DXA; anthropometry; lean mass; ARDS; longitudinal studies


Objective—Rapid muscle wasting occurs during acute respiratory failure, resulting in muscle weakness and functional impairments. This study examines survivors’ body composition in the year after acute respiratory distress syndrome (ARDS) and tests associations of patient characteristics, hospital exposures, and survivors’ strength and physical functioning with whole body percent lean mass.

Design—Prospective cohort study with 6- and 12-month follow-up

Setting—National study enrolling patients from 5 study centers

Patients—ARDS survivors (N=120)

Interventions—None Measurements and

Main Results—Lean and fat mass from dual energy X-ray absorptiometry (DXA). On average, survivors gained whole body total mass (+1.4kg, 0.1, 2.7) and fat mass (+1.2 kg, 0.2, 2.2), and maintained lean mass (+0.2kg, −0.4, 0.8) between 6 and 12 months. Proportionally, percent fat mass increased and percent lean mass decreased for the whole body, trunk, and legs (p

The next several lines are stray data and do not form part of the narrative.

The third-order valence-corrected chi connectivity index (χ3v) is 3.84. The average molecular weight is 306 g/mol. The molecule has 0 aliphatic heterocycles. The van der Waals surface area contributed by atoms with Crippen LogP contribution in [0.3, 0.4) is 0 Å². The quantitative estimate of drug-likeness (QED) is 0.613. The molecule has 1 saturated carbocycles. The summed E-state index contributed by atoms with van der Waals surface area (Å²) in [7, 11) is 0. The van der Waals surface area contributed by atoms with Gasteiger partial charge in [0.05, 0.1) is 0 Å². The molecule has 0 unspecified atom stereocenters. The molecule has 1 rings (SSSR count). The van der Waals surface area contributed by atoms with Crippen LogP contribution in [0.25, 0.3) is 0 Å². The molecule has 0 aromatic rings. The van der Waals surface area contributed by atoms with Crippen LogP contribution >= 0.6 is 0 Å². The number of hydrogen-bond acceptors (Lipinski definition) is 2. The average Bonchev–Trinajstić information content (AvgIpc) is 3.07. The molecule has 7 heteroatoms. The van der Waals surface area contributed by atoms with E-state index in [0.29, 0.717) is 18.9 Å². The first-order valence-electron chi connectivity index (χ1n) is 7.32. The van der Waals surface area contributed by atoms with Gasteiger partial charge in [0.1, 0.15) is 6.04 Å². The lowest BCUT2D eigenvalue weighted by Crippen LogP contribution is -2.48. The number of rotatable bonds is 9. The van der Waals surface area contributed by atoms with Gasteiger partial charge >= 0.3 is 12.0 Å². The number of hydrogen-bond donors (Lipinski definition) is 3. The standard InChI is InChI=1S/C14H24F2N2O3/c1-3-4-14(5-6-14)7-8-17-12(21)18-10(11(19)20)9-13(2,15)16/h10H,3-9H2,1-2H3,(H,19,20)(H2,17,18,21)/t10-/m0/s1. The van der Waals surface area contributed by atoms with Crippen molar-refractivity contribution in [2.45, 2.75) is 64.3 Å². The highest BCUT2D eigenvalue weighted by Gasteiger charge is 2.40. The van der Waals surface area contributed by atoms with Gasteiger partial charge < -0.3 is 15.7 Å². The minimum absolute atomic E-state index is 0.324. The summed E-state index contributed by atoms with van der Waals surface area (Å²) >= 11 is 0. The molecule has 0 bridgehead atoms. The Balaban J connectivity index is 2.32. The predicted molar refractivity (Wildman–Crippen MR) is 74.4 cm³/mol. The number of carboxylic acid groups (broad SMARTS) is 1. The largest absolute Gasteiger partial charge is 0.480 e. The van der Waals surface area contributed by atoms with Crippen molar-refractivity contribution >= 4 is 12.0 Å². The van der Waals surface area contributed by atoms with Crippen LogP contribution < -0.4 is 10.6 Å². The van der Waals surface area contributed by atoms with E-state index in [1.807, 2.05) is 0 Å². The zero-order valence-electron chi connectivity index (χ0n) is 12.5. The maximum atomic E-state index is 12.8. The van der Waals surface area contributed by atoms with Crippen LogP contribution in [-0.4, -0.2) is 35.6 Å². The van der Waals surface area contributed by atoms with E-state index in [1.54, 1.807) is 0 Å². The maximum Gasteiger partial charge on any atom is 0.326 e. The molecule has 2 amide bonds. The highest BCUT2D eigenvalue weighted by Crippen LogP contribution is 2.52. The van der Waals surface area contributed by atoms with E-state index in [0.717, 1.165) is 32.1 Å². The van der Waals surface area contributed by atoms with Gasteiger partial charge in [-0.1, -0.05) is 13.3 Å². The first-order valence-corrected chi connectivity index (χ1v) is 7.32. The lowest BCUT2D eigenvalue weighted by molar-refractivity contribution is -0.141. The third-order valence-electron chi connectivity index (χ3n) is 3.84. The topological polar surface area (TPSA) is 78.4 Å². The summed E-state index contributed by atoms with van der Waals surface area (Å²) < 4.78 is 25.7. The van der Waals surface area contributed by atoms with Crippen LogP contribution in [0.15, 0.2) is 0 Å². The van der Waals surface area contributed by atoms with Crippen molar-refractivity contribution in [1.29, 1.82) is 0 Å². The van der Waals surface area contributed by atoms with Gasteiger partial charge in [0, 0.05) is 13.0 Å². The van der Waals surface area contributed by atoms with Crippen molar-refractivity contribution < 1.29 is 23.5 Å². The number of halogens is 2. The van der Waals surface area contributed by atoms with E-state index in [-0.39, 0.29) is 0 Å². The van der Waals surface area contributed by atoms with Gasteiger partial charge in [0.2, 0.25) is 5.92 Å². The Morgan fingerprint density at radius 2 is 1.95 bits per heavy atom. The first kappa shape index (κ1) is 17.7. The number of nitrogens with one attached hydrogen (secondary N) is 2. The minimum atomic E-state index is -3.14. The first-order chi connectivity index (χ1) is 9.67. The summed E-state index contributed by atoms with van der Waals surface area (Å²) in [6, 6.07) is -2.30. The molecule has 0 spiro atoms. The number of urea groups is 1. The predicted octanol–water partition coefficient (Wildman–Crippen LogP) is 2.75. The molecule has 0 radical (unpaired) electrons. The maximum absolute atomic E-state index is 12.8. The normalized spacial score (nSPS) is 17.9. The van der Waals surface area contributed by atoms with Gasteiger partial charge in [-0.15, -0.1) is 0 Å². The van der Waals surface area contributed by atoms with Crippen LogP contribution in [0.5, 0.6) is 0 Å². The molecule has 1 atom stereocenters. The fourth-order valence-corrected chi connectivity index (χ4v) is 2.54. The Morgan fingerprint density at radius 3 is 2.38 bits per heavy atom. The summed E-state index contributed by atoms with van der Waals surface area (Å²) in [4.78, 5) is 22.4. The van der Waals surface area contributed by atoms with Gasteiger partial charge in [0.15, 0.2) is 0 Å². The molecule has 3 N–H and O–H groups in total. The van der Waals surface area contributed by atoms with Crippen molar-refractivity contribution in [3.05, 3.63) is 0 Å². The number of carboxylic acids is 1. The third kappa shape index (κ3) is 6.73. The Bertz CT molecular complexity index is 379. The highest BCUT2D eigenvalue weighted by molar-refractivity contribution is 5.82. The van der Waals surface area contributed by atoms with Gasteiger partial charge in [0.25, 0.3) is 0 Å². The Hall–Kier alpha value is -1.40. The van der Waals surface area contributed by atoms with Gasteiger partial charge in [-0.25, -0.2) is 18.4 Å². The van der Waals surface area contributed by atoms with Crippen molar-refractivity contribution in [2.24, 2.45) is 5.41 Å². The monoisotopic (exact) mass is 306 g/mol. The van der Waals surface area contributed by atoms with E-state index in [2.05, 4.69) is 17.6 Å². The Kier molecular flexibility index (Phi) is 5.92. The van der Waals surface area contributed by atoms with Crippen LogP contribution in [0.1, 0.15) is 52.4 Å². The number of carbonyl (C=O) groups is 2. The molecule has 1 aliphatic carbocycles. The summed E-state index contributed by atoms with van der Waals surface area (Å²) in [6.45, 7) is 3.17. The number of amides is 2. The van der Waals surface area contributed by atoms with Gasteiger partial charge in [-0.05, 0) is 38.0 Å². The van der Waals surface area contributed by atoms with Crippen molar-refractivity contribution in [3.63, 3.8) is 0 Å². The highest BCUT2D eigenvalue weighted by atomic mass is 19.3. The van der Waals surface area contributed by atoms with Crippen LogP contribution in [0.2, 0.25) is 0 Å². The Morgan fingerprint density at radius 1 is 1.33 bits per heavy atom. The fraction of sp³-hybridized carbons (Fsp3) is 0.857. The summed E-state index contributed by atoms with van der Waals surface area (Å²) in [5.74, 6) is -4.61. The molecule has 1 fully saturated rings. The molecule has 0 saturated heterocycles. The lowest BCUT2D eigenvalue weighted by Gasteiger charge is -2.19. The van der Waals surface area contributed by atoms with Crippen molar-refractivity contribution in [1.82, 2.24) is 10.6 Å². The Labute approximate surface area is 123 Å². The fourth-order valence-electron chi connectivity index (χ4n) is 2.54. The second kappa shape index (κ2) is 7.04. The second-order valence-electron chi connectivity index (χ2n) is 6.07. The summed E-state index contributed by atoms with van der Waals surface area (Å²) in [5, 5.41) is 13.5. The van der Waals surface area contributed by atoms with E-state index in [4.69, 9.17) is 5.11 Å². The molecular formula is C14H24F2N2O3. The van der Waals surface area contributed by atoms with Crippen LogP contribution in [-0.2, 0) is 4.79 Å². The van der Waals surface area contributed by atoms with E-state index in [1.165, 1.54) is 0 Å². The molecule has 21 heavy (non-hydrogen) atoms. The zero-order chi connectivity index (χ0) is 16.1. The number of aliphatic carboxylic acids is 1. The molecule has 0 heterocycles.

Conclusions—In the first year after ARDS, patients gained fat mass and maintained lean mass. We found no association of whole body percent lean mass with commonly-hypothesized hospital risk factors. Direct measurement of body composition and performance-based functional measures may be helpful for understanding functional recovery in ICU survivors.

Original Publication Citation

Crit Care Med. 2018 August ; 46(8): 1238–1246. doi:10.1097/CCM.0000000000003183.

Document Type

Peer-Reviewed Article

Publication Date



Critical Care Medicine




Family, Home, and Social Sciences



University Standing at Time of Publication

Full Professor

Included in

Psychology Commons